Holy Land Journey Highlights Vital Christian Presence
BETHLEHEM, West Bank—Some Catholic schools in the land of Christ’s birth
now have majority Muslim enrollment, as the Christian population declines.
PRISCILLA GREEAR, Staff Writer
Published: April 5, 2007
While gladly educating Muslim youth to be moral citizens, the Catholic Church
in Israel and in the Palestinian territory is most concerned with stabilizing
the beleaguered Arabic-speaking, Palestinian Christian population. To that
end, the church is busy educating youth, providing social services to families,
and engaging in interfaith dialogue in hopes of serving as a bridge among
Christianity, Islam and Judaism.
Across the Holy Land of Palestine, Israel and Jordan, the Latin Patriarchate,
overseeing the church in these countries, has about 45 schools with 21,000
students and 1,750 employees. Of the approximately 400,000 Christians in
the Holy Land, about half are Catholic. Israel has about 120,000 Christians
with about three-fourths being Catholic.
North of Jerusalem in Nazareth, Bishop Giacinto-Boulos Marcuzzo, Latin Patriarchal
Vicar for Israel, spoke from his rectory on March 1 to a group of American
Catholic media representatives on local challenges and also the goals the
church in the Holy Land hopes to reach through education and other endeavors.
Nazareth is a town of stone in the Galilean foothills with a mix of Christians,
Muslims and Jews. His office is located on a narrow street near the Basilica
of the Annunciation, which enshrines a cave identified as the home of Mary.
He explained that most Christians are Arab Palestinians and identify culturally
with the Muslims. The Christians “are the people of the land who always lived
there. Their name comes from the Philistines in the Bible. The people of
Caanan, they remained here. … Our people are from that people, (that’s) how
the great majority of Christians are Palestinian and speak Arabic,” explained
the bishop. “They are descended from the first community founded by Jesus
He said the U.S. Catholic Church is very supportive, particularly the order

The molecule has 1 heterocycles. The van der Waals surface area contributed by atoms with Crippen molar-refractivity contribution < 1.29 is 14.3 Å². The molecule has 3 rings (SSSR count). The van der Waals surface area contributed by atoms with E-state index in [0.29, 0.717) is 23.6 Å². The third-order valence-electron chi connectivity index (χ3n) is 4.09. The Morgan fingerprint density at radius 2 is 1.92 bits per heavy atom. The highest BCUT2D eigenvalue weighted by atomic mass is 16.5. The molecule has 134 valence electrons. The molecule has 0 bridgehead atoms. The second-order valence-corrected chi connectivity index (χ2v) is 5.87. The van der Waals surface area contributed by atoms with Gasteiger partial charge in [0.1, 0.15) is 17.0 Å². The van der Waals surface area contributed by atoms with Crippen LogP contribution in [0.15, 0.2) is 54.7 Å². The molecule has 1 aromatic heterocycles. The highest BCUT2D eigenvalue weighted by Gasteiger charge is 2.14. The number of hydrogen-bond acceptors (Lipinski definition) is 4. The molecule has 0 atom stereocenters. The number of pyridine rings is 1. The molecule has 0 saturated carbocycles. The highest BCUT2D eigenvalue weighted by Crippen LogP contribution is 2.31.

of the Knights of the Holy Sepulcher. There is a plethora of religious communities
in the Holy Land, all of whom want to maintain a presence. With such diversity,
they have several Catholic rites with the most common being the Latin, Greek
and Maronite rites, he said. They have hospitals, centers for the disabled,
and guesthouses for pilgrims.
He said that dialogue is also critical for the Catholic minority.
“It’s not easy at all to live as a minority from a social point of view,
for work, for the education of children. This is why our presence here is
a continual effort of co-existence,” he said. “We are a church in permanent
dialogue. We have a good dialogue with all cultures and religions in Israel.”
With Jews “we have a common platform, a good part of the Bible in common”
and with Muslims dialogue is more difficult theologically and is “more based
on moral and social values.”
The church strives to be a balanced, peaceful presence in the face of conflict
and “our patriarch (Latin Patriarch Michel Sabbah) is very, very involved
in trying to find solutions to the conflict not with violence or war. Our
faithful are citizens of Israel and Palestine. We believe now if there’s
any solution it must come through negotiation and dialogue,” he emphasized.
The Roadmap to Peace plan, developed by the United States with other countries
in 2003, “that plan is our hope now,” he said, through necessary American